Kamin: I don't think the city under Rahm Emanuel did good enough on equity. I think there were isolated projects that attempted to address the issue of equity, but they tended to be one-offs.

If there's anything that Lori Lightfoot and her planning commissioner, Maurice Cox, have done well so far—and I stress “so far”—it is the systematic approach of the Invest South/West program. Ten neighborhoods, trying to build up the business districts at the core of these neighborhoods, using the principles of the New Urbanism, mixed-use development, getting a total of $1.4 billion in investment where people thought it was impossible to get any. The problem for them is that these things take time. You don’t just snap your finger and—poof!—change a neighborhood overnight.

The big picture, if you step back, is that the city has become more polarized economically and more a tale of two cities. You've got the glamorous city epitomized by the Bean. And then you've got this other city where the middle class has shrunk, where there are more poor people. And there's this real gulf between the two cities, whereas before, as recently as like 30 years ago, Chicago had many more middle class neighborhoods. You can blame that on globalization, deindustrialization; it's not only Chicago that's experiencing these problems. But the question is, how do you navigate through these turbulent waters? And honestly, it will take a generation or generations to turn this situation around.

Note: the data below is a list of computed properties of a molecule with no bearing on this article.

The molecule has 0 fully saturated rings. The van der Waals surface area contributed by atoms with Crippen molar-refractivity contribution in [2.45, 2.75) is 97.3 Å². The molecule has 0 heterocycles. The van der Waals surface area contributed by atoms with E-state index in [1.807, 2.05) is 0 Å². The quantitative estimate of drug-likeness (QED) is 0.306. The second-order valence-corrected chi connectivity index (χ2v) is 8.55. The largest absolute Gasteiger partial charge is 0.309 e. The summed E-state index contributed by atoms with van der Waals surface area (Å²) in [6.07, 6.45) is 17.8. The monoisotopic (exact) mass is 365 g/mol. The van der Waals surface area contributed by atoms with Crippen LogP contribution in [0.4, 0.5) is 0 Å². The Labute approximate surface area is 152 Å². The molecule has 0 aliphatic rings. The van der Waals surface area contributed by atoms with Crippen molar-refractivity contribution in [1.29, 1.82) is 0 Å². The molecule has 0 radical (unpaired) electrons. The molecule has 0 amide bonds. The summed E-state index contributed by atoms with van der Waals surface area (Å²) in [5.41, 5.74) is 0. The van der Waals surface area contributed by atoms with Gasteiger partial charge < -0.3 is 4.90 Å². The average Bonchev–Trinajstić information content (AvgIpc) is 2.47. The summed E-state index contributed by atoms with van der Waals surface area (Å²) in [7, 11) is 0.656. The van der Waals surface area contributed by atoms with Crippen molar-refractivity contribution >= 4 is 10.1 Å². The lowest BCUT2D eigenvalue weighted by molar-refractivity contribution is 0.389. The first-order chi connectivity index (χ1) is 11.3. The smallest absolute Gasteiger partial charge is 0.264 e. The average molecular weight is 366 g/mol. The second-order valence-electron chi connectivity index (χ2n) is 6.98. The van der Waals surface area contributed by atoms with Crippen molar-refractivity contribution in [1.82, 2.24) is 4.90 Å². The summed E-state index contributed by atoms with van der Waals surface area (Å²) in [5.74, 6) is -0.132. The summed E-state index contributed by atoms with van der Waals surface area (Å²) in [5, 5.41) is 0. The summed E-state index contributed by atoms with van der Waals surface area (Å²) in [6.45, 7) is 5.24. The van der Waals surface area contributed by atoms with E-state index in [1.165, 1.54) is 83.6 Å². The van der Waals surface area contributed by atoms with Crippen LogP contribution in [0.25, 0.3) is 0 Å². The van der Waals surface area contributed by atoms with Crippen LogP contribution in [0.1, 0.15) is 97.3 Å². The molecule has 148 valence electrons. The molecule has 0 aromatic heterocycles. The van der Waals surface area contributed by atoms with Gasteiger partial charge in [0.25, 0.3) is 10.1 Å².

Bey: If we want a better Chicago, this is really where the fight is. And we have to gird ourselves as Chicagoans for a protracted and expensive fight. But the thing to keep in mind is that, through disinvestment, devaluing of properties and neighborhoods—African-American ones especially—those communities were robbed of this wealth over the years. And we have to put it back.